The gastrointestinal hormone, gastric inhibitory polypeptide (GIP), has been isolated and characterized because of its enterogastrone-type effects. It is also named glucose-dependent insulinotropic polypeptide and is actually considered to be the main incretin factor of the entero-insular axis. Besides these well-described effects on gastric secretion and pancreatic β cells, it also has direct metabolic effects on other tissues and organs, such as adipose tissue, liver, muscle, gastrointestinal tract and brain. In adipose tissue it is involved in the activation and regulation of lipoprotein lipase (LPL); it also inhibits glucagon-induced lipolysis and potentiates the effect of insulin on incorporation of fatty acids into triglycerides. It may play a role in the development of obesity because of the hypersensitivity of adipose tissue of obese animals to some of these actions. In the liver it does not modify insulin extraction, and its incretin effects are due only to the stimulation of insulin secretion and synthesis. It reduces hepatic glucose output and inhibits glucagon-stimulated glycogenolysis. It might increase glucose utilization in peripheral tissues such as muscle. GIP also has an effect on the volume and/or electrolyte composition of intestinal secretion and saliva. The functional importance of its effect on the hormones of the anterior pituitary lobe remains to be established, as it has never been detected in the brain.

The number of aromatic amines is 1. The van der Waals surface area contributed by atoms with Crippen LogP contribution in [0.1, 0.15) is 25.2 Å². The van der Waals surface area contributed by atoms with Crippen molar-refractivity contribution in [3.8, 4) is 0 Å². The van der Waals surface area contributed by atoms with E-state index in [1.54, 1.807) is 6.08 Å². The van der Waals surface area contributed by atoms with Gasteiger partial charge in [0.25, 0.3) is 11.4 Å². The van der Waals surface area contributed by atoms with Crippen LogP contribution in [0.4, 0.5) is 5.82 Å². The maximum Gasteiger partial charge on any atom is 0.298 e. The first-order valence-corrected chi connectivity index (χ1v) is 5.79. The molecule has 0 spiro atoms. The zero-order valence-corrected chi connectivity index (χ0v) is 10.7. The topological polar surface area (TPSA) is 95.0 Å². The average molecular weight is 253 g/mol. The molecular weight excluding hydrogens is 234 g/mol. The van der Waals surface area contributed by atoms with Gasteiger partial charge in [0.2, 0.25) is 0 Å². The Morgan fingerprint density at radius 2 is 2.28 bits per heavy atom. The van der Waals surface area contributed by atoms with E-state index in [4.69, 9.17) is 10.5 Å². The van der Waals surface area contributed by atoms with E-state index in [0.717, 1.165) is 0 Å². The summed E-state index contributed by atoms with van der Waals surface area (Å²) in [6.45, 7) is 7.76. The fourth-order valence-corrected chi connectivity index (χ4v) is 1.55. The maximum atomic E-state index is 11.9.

Its links with insulin are very close and the presence of insulin is sometimes necessary for the greater efficiency of both hormones. GIP can be considered as a true metabolic hormone, with most of its functions tending to increase anabolism.